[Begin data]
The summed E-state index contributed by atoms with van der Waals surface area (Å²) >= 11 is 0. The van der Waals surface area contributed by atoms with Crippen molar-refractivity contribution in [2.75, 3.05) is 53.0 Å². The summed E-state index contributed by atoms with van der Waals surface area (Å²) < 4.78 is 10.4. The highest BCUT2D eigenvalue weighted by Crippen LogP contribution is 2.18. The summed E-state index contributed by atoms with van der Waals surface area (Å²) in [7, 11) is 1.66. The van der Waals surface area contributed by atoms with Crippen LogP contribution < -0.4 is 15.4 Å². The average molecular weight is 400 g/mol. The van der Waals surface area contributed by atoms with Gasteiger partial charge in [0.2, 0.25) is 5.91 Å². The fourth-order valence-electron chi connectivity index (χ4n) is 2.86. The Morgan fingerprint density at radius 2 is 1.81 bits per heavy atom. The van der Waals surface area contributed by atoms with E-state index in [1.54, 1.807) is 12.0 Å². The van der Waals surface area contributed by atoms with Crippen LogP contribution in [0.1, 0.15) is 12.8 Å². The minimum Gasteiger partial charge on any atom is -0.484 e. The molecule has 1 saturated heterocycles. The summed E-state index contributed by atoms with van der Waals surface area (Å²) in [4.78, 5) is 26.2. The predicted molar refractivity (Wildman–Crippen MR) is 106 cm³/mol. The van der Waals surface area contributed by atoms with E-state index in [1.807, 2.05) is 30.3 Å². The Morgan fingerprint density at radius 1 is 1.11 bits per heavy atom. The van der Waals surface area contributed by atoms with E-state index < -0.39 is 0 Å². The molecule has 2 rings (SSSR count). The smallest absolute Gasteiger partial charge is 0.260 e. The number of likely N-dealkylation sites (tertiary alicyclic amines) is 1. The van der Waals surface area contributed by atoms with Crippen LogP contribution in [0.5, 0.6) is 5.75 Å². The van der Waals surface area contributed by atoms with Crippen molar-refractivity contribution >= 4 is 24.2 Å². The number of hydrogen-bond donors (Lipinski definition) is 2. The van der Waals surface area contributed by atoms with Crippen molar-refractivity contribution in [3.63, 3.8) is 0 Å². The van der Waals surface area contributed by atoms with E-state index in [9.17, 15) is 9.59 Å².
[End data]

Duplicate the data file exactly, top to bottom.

The summed E-state index contributed by atoms with van der Waals surface area (Å²) >= 11 is 0. The van der Waals surface area contributed by atoms with Crippen molar-refractivity contribution in [2.75, 3.05) is 53.0 Å². The summed E-state index contributed by atoms with van der Waals surface area (Å²) < 4.78 is 10.4. The highest BCUT2D eigenvalue weighted by Crippen LogP contribution is 2.18. The summed E-state index contributed by atoms with van der Waals surface area (Å²) in [7, 11) is 1.66. The van der Waals surface area contributed by atoms with Crippen LogP contribution < -0.4 is 15.4 Å². The average molecular weight is 400 g/mol. The van der Waals surface area contributed by atoms with Gasteiger partial charge in [0.2, 0.25) is 5.91 Å². The fourth-order valence-electron chi connectivity index (χ4n) is 2.86. The Morgan fingerprint density at radius 2 is 1.81 bits per heavy atom. The van der Waals surface area contributed by atoms with E-state index in [1.54, 1.807) is 12.0 Å². The van der Waals surface area contributed by atoms with Crippen LogP contribution in [0.1, 0.15) is 12.8 Å². The minimum Gasteiger partial charge on any atom is -0.484 e. The molecule has 1 saturated heterocycles. The summed E-state index contributed by atoms with van der Waals surface area (Å²) in [4.78, 5) is 26.2. The predicted molar refractivity (Wildman–Crippen MR) is 106 cm³/mol. The van der Waals surface area contributed by atoms with E-state index in [1.807, 2.05) is 30.3 Å². The Morgan fingerprint density at radius 1 is 1.11 bits per heavy atom. The van der Waals surface area contributed by atoms with E-state index < -0.39 is 0 Å². The molecule has 2 rings (SSSR count). The smallest absolute Gasteiger partial charge is 0.260 e. The number of likely N-dealkylation sites (tertiary alicyclic amines) is 1. The van der Waals surface area contributed by atoms with Crippen LogP contribution in [0.5, 0.6) is 5.75 Å². The van der Waals surface area contributed by atoms with Crippen molar-refractivity contribution >= 4 is 24.2 Å². The number of hydrogen-bond donors (Lipinski definition) is 2. The van der Waals surface area contributed by atoms with Crippen molar-refractivity contribution in [3.63, 3.8) is 0 Å². The van der Waals surface area contributed by atoms with E-state index in [9.17, 15) is 9.59 Å².